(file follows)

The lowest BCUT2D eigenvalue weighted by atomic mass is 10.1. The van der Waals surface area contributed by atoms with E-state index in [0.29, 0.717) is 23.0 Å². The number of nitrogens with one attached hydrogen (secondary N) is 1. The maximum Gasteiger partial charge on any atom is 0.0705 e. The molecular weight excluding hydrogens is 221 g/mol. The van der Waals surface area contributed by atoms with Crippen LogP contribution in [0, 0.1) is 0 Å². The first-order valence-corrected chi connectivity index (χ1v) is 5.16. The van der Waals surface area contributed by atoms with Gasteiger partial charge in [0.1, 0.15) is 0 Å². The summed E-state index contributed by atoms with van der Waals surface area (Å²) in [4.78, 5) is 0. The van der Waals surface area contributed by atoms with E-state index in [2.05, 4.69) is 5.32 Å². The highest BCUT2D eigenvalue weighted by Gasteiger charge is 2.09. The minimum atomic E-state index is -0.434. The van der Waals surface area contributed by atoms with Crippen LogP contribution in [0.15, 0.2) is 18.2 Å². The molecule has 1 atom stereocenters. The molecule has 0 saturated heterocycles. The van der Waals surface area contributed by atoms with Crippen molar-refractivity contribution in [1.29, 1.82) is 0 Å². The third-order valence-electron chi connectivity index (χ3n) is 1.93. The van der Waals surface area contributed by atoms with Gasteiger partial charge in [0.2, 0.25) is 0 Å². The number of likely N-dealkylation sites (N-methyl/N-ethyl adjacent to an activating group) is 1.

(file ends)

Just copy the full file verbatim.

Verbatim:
The lowest BCUT2D eigenvalue weighted by atomic mass is 10.1. The van der Waals surface area contributed by atoms with E-state index in [0.29, 0.717) is 23.0 Å². The number of nitrogens with one attached hydrogen (secondary N) is 1. The maximum Gasteiger partial charge on any atom is 0.0705 e. The molecular weight excluding hydrogens is 221 g/mol. The van der Waals surface area contributed by atoms with Crippen LogP contribution in [0, 0.1) is 0 Å². The first-order valence-corrected chi connectivity index (χ1v) is 5.16. The van der Waals surface area contributed by atoms with Gasteiger partial charge in [0.1, 0.15) is 0 Å². The summed E-state index contributed by atoms with van der Waals surface area (Å²) in [4.78, 5) is 0. The van der Waals surface area contributed by atoms with E-state index in [2.05, 4.69) is 5.32 Å². The highest BCUT2D eigenvalue weighted by Gasteiger charge is 2.09. The minimum atomic E-state index is -0.434. The van der Waals surface area contributed by atoms with Crippen LogP contribution in [0.15, 0.2) is 18.2 Å². The molecule has 1 atom stereocenters. The molecule has 0 saturated heterocycles. The van der Waals surface area contributed by atoms with Crippen molar-refractivity contribution in [1.29, 1.82) is 0 Å². The third-order valence-electron chi connectivity index (χ3n) is 1.93. The van der Waals surface area contributed by atoms with Gasteiger partial charge in [0.2, 0.25) is 0 Å². The number of likely N-dealkylation sites (N-methyl/N-ethyl adjacent to an activating group) is 1.